Genocide, crimes against humanity, and the worst war crimes are possible only when the state or other organizations mobilize and coordinate the efforts of many people. Responsibility for mass atrocity is therefore always widely shared, often by thousands. Yet criminal law, with its liberal underpinnings, insists on blaming particular individuals for isolated acts. Is such law therefore constitutionally unable to make any sense of the most catastrophic conflagrations of our time? Drawing on the experience of several recent prosecutions (both national and international), this book trenchantly diagnoses law's limits at such times and offers a spirited defense of its moral and intellectual resources for meeting the vexing challenge of holding anyone criminally accountable for mass atrocity. Just as today's war criminals develop new methods of eluding law's historic grasp, so criminal law flexibly devises novel responses to their stratagems. Mark Osiel examines several such recent legal innovations in international jurisprudence and proposes still others.
|Publisher:||Cambridge University Press|
|Product dimensions:||5.98(w) x 9.02(h) x 0.59(d)|
About the Author
Mark Osiel's writings seek to show how legal responses to mass atrocity can be improved by understanding its organizational dynamics, as revealed through comparative historical analysis. His writings have inspired several conferences and are assigned at many leading universities in North America and Western Europe, in a number of fields. He lives in The Hague, where he is director of public international law programs at the T.M.C. Asser Institute, a think tank associated with the University of Amsterdam. His books include Mass Atrocity, Collective Memory & the Law (1997), Obeying Orders: Atrocity, Military Discipline, and the Law of War (1999), Mass Atrocity, Ordinary Evil, and Hannah Arendt: Criminal Consciousness in Argentina's Dirty War (2002), and The End of Reciprocity: Terror, Torture & the Law of War (2009). Osiel lectures widely on humanitarian law, both abroad and at the U.S. war colleges. He regularly consults to international organizations and governments in post-conflict societies on issues of transitional justice. His articles have appeared in the Harvard Law Review, Columbia Law Review, California Law Review, Pennsylvania Law Review, Human Rights Quarterly, Law & Social Inquiry, and Representations, among others. Osiel has been a visiting Fellow at Cambridge University, Harvard's Kennedy School of Government, the London School of Economics, as well as universities in Argentina, Brazil, France, and India (as a Fulbright lecturer).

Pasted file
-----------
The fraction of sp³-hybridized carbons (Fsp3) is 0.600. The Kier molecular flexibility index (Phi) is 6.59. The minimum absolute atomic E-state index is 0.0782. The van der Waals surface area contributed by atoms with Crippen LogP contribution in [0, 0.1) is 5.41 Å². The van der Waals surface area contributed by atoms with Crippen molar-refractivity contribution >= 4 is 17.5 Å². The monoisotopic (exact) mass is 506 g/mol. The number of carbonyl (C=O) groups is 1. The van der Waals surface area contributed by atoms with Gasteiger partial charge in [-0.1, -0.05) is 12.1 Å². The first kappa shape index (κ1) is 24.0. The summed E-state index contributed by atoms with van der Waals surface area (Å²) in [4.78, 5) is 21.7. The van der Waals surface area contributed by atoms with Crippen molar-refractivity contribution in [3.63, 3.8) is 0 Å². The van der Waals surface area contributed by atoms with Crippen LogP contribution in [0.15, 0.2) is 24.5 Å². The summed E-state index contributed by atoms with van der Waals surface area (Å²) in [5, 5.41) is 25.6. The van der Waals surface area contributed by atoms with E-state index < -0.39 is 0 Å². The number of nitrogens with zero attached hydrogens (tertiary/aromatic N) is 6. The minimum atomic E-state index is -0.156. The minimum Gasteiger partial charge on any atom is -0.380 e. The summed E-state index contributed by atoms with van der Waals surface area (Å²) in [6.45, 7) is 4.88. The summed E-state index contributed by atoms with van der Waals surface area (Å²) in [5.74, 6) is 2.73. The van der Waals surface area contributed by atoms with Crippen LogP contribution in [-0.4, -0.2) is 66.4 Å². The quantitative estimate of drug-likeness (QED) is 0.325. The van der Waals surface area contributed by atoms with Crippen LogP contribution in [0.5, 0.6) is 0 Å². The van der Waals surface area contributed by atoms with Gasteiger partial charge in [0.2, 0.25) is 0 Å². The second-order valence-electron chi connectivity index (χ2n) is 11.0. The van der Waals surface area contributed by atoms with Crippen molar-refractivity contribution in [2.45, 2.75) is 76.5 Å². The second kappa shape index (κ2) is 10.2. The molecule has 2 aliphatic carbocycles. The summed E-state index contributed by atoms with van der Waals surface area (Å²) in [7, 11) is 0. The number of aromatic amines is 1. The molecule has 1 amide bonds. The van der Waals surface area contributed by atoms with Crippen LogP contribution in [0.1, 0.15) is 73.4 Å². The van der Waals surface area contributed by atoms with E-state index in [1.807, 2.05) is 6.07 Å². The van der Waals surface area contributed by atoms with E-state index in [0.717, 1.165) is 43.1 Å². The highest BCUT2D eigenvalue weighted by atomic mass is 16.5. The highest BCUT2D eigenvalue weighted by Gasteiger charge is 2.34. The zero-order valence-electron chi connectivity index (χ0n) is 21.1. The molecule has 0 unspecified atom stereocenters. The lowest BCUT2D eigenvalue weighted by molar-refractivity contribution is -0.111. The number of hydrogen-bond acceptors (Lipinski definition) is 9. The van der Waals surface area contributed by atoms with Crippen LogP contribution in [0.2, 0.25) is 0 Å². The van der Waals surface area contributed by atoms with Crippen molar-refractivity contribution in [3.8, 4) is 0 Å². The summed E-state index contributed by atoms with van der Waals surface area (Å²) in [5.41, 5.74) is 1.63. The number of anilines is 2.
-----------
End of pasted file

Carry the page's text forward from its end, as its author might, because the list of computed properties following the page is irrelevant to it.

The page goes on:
Table of Contents1. The challenge of prosecuting mass atrocity; Part I. Legal Rules and their Problems: 2. The responsibility of superiors; 3. Participating in a criminal enterprise; 4. Defining the criminal enterprise; Part II. The Political Context of Legal Choice: 5. Must national prosecutions serve global concerns?; 6. The conflicting incentives of national and international prosecutors; Part III. New Possibilities and Solutions: 7. The bureaucracy of murder; 8. Collective sanctions for collective wrong; 9. The collective responsibility of military officers; 10. Being economical with amnesty.